I recently held a workshop entitled: Navigating The Blogosphere and Social Media for Professional Growth. It’s a long title for a few simple ideas. I designed this 90 minute session as an interactive, experience-sharing and question-growing learning event and that’s mostly what it turned out to be according to participant feedback. I’m glad about that.
While part of my aim was to encourage participants to seek out social media opportunities to grow their professional practice and connections, I found that there was more I wanted to say. So often in promoting digital tools in education spaces, we emphasize all the things we can get from them: lesson plans, snappy ideas, old wine in new bottles, new wine in virtual bottles and on and on. There is no doubt much to be had, to be consumed, to be added to our overflowing professional plates.
At the same time, there is a piece that is so often ignored or hardly mentioned: the potency of our contribution. Yes, bloggers will tell you to blog, and that others can benefit from your hearing your story. This is true and frequently shared. The missing piece, however lies not simply adding to the jumble of voices but to take an active part in creating and sustaining community. That means finding ways to acknowledge the voices you respect, giving credit where it is due, providing feedback and links which may benefit others. I summed up this idea in the slide below: “Go for what you crave, stay to make the space a richer one.” Show up on social media and be an example of positive digital citizenship: be kind, be thoughtful, be you. Make social media spaces better by being a good human.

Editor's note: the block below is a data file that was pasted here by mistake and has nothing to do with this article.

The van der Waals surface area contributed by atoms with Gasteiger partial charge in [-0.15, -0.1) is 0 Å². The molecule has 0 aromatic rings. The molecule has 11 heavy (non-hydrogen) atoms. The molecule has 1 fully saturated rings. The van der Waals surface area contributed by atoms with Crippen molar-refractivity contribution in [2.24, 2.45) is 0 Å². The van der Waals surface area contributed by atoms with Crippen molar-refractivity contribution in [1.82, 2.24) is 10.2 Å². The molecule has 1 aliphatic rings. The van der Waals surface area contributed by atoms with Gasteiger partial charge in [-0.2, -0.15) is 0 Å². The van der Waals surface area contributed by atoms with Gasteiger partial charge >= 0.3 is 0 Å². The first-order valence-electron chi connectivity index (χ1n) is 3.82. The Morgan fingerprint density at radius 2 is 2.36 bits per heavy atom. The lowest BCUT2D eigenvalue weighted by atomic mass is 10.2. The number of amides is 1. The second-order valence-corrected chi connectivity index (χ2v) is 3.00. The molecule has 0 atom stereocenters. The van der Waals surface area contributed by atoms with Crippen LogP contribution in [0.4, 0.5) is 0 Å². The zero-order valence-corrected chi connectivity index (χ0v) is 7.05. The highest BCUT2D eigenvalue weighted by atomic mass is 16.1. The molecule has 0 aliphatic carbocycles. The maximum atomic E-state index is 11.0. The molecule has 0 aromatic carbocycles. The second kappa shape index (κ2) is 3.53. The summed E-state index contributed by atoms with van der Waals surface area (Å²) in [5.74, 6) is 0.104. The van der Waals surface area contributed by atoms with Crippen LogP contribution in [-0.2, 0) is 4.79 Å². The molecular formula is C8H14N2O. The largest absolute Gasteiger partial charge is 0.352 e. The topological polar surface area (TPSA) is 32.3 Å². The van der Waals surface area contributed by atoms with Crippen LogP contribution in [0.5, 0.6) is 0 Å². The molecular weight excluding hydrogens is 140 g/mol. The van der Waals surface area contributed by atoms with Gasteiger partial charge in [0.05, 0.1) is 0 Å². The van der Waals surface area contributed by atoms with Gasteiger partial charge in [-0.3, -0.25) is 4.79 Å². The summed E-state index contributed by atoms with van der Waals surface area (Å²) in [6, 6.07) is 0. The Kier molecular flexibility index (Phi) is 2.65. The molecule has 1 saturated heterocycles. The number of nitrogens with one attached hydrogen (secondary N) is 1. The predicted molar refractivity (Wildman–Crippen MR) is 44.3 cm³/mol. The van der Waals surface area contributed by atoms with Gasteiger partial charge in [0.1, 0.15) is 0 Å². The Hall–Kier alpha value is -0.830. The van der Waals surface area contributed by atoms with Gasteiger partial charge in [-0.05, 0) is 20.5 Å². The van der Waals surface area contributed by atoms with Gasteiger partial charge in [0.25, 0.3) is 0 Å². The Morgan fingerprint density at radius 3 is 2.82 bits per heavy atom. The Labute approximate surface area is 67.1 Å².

The other point I wanted to emphasize with regard to social media use is that only you know (and will find out) what (and how much) is good for you and your aims (recognizing, too, that this will shift and change over time). Resist the pressure to try all platforms or to be everywhere at once. Let those impulses die a quick death. Instead, find the things that you find useful, do those and skip the rest. If Pinterest works for you in your private life, it may be a tremendous resource for your classroom or office needs. On the other hand, if you feel especially comfortable with Facebook, why not seek out like-minded groups there to begin your journey into education conversations in the digital sphere? Start somewhere and go from there.
If our goal is to encourage and empower colleagues, students, parents, administrators and policy makers to engage in education conversations on various channels, we need to think about how we welcome them into spaces which are new to them but territory to us. In that process we also need to break open our ideas about what PD is and can be. This is as true for us as it is for the systems we inhabit and sustain.
I don’t consider myself a digital evangelist. I do consider myself an active member of the commons who appreciates and uses digital tools. This distinction matters to me. And that is what I aim to share with colleagues when I find myself speaking digital.